When I started coaching, I realized that many of the things my mother taught me about interacting with others were spot on.
From her point of view, she was teaching me about respect. However, she couldn’t have known that she was also teaching me about one of the most valuable aspects of presentation skills — engagement. Here are the top 10 things she taught me about public speaking.
#10 Look people in the eye
Making eye contact helps you bond with your audience. It also expresses confidence on your part. But eye contact is a two-way street, so as much as your audience members can glean meaning from your eyes, you can get valuable feedback from theirs.
#9 Take your hands out of your pockets
Your hands support and foster your message. They also help you connect with your listeners. Having your hands in your pockets (or under a desk or table) prohibit you from the benefits they provide.
#8 Don’t fold your arms
I can’t remember if my mom thought having your arms folded was disrespectful because it appears defensive or that you aren’t interested in the other person. I guess it really doesn’t matter. In either case, it’s not a good look.
#7 Speak up
People will strain to hear you … for a short time. After that, they’re done trying. If you want a shot at keeping your audience engaged, speak at the appropriate volume. And that brings us to the closely related …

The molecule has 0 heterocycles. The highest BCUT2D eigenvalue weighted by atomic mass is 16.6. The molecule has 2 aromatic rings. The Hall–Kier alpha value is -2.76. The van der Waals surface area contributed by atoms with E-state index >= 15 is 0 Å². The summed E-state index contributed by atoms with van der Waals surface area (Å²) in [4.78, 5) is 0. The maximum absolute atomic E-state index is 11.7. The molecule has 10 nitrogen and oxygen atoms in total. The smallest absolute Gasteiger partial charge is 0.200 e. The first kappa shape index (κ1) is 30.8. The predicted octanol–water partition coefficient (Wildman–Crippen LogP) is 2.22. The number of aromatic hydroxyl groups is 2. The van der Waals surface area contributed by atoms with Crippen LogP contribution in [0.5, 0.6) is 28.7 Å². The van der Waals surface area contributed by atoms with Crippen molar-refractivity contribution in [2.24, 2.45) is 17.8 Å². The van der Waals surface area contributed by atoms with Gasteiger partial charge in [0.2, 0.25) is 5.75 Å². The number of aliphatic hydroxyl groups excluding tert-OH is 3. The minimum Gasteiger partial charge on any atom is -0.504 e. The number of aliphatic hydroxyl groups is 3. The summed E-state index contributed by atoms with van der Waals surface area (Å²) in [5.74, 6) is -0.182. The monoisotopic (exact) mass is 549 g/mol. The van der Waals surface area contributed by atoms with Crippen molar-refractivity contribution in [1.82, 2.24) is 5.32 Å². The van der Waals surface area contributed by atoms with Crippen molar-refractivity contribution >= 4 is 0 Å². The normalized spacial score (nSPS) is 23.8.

#6 Speak clearly
Being heard is one thing. Being heard clearly so your listeners have the chance to process your message is another. Be sure to enunciate.
#5 Slow down
I don’t think my mother would have ever thought of the idea of pausing, but that’s precisely what she was suggesting. So, whether you’re speaking at a rapid rate or not pausing at the appropriate times, you too should heed this advice.
#4 Don’t interrupt people when they’re speaking
This is all about respect and simply being polite. Well, it’s also about engagement. If you keep interrupting people, how long are they going to stay engaged? Not long at all. But you can’t be interrupting people while you’re presenting. Right? No true. You certainly can interrupt them. You can interrupt their thinking by continuing to speak directly after asking them a question or making a point they want to ponder.
#3 Listen more than you talk
I’m sure you’re wondering that if you’re delivering a presentation, how can you be listening more than talking. Well, I’m not sure you can. But I’m positive you and your audience can benefit from its intent. This concept is about showing others that you care about them. By focusing your message and its points on your audience, you will have lived up to this principle.
#2 Stand up straight
Standing up straight and its cousin sitting up straight demonstrate confidence and engagement — two essential attributes for a public speaker.
And the #1 thing my mom taught me about public speaking is … Smile! Or, as she would say, “It’s just as easy to smile as it is to frown.”
She was right. But beyond that, think about all the things a smile can do — engage, attract, soothe, disarm, connect, agree, bond, support, confirm, and encourage, to name a few. And it doesn’t have to have a big, toothy grin. Most often, a soft smile that creates a twinkle in your eyes is all that’s necessary.
Thanks, mom. You’ll never know how much your advice (although I considered it nagging at the time) has helped me and, subsequently, my clients.
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